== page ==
Christmas, when portrayed in books, is usually a backdrop to stories that are meant to evoke a sense of warmth and joy in the reader. After all, it is the season of good cheer. Winter is harsh, but Christmas lights, the smell of freshly-baked goods, hearty meals, and the comfort of your home, can make you forget all about the cold. That is what most books aim to achieve. They want their reader to be curled up on a couch, sipping a cup of warm cocoa, and turning the pages of a book that makes them smile, even if there is a blizzard outside.

However, ‘Lost Christmas‘ is not one of those books, and that is something you will understand as soon as you take a look at the blurb.

Richard Michael Thornhill, affectionately called Goose, loses his parents on Christmas Eve. A year later, he lives with his grandmother and his pet dog- Mutt. Life hasn’t gone well for him ever since the death of his parents. One day, as though life could not get any worse, his dog goes missing. His quest to find the dog leads him to Anthony, a mysterious man who does not remember his own identity but is gifted with the power of touch to find the things one may have lost. They are accompanied on their journey by Frank, the best friend of Goose‘s dad. Whether Goose finds his dog, Anthony regains his memory or, most importantly, if Goose can be saved, forms the crux of the story. Usually, movies are adapted from books. However, not in this case. The book is based on the screenplay of the movie ‘Lost Christmas‘. I have not watched the movie, so I am not sure to what extent the book mirrors the film, or what extra information it adds. However, I can tell you this – the book was an experience.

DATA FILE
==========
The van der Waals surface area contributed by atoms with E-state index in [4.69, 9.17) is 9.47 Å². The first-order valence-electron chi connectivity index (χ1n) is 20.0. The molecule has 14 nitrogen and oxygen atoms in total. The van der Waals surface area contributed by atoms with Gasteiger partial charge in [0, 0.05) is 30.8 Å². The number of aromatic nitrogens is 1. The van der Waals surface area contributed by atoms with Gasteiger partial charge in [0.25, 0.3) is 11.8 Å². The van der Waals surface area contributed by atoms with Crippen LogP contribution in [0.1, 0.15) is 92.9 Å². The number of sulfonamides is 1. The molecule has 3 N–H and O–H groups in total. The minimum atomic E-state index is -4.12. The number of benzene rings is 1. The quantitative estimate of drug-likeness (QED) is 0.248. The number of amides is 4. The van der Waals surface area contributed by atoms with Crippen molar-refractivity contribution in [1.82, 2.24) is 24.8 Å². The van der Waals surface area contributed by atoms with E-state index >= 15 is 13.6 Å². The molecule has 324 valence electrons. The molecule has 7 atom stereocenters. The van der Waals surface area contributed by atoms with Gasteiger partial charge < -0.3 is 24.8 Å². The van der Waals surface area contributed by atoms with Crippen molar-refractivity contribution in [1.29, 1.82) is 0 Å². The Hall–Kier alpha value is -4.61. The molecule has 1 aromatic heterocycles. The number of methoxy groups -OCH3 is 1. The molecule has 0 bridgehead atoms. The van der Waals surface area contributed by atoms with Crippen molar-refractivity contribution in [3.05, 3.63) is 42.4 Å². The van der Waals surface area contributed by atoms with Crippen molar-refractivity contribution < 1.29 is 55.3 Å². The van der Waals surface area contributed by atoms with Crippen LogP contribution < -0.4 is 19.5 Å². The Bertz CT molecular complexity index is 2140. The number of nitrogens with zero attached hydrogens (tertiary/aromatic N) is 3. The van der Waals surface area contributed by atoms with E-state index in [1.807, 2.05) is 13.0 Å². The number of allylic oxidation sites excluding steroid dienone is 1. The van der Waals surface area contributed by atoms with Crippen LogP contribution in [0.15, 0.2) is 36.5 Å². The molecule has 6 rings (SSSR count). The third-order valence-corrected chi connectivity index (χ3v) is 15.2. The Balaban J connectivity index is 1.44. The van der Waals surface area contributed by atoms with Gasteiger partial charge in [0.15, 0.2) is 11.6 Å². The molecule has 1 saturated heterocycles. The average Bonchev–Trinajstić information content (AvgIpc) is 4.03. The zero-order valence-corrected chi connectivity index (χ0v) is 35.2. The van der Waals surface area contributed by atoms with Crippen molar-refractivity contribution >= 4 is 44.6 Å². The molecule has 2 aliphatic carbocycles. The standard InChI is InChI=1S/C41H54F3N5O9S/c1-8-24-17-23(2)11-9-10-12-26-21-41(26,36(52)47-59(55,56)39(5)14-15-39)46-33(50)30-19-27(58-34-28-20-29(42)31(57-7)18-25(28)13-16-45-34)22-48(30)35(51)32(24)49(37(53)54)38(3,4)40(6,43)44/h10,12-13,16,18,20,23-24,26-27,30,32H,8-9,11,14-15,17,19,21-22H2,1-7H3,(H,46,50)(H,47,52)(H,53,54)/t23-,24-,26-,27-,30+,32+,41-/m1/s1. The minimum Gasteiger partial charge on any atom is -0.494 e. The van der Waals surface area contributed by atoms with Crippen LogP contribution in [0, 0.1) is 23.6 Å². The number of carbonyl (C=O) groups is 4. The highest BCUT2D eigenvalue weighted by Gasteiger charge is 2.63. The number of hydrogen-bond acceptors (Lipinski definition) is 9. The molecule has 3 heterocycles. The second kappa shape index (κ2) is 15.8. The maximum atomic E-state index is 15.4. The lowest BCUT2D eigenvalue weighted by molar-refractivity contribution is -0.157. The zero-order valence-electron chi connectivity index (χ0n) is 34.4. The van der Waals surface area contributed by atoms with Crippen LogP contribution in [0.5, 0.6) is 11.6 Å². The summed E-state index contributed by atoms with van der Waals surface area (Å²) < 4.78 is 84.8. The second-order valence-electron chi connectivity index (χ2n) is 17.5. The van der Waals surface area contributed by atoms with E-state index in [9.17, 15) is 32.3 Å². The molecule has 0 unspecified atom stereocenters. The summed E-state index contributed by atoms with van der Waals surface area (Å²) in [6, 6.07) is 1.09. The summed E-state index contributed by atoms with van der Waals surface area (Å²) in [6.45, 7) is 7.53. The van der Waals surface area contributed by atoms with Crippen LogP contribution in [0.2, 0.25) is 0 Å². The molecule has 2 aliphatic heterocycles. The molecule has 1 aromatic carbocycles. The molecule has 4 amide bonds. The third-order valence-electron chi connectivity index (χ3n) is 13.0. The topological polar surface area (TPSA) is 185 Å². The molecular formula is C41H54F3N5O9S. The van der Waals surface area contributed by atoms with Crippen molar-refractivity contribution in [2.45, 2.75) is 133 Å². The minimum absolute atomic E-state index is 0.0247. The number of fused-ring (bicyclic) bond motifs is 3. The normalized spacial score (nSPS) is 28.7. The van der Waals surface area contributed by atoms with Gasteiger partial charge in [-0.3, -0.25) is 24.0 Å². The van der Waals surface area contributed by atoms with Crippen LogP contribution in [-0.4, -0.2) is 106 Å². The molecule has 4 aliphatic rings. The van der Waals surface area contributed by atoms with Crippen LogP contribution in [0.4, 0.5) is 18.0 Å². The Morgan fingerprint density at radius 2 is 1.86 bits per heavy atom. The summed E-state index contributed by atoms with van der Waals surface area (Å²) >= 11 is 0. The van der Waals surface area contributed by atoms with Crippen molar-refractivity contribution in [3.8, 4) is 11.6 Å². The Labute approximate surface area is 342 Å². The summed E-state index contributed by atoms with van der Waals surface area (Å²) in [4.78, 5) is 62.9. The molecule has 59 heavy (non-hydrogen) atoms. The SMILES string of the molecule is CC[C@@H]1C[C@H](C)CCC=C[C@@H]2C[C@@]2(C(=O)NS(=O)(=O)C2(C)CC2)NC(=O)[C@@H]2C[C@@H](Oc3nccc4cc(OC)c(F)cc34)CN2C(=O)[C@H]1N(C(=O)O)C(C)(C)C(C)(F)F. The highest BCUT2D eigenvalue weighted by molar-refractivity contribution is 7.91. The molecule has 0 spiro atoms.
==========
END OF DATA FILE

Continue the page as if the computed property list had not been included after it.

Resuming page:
Not even 20 pages in, I was weeping like a widow. The author builds this beautiful, wholesome moment, and then it just crashes down as the plot gets underway. I should have known, at that very moment, that I was in the company of a brilliant writer. David Logan writes in a way that is so welcoming to readers of all ages. His writing is easy to read and understand, and it tugs your heartstrings. The world of ‘Lost Christmas‘ is not the easiest for a reader to digest. Which, to be fair, should have been expected as loss is the main theme of the book. However, it still draws you in. It makes you forget about the ticking of time. You turn the pages, without realizing you are doing so because you are so engrossed in the tale. This isn’t so much a journey for GooseAnthony and Frank. It is a journey for you, the reader, too.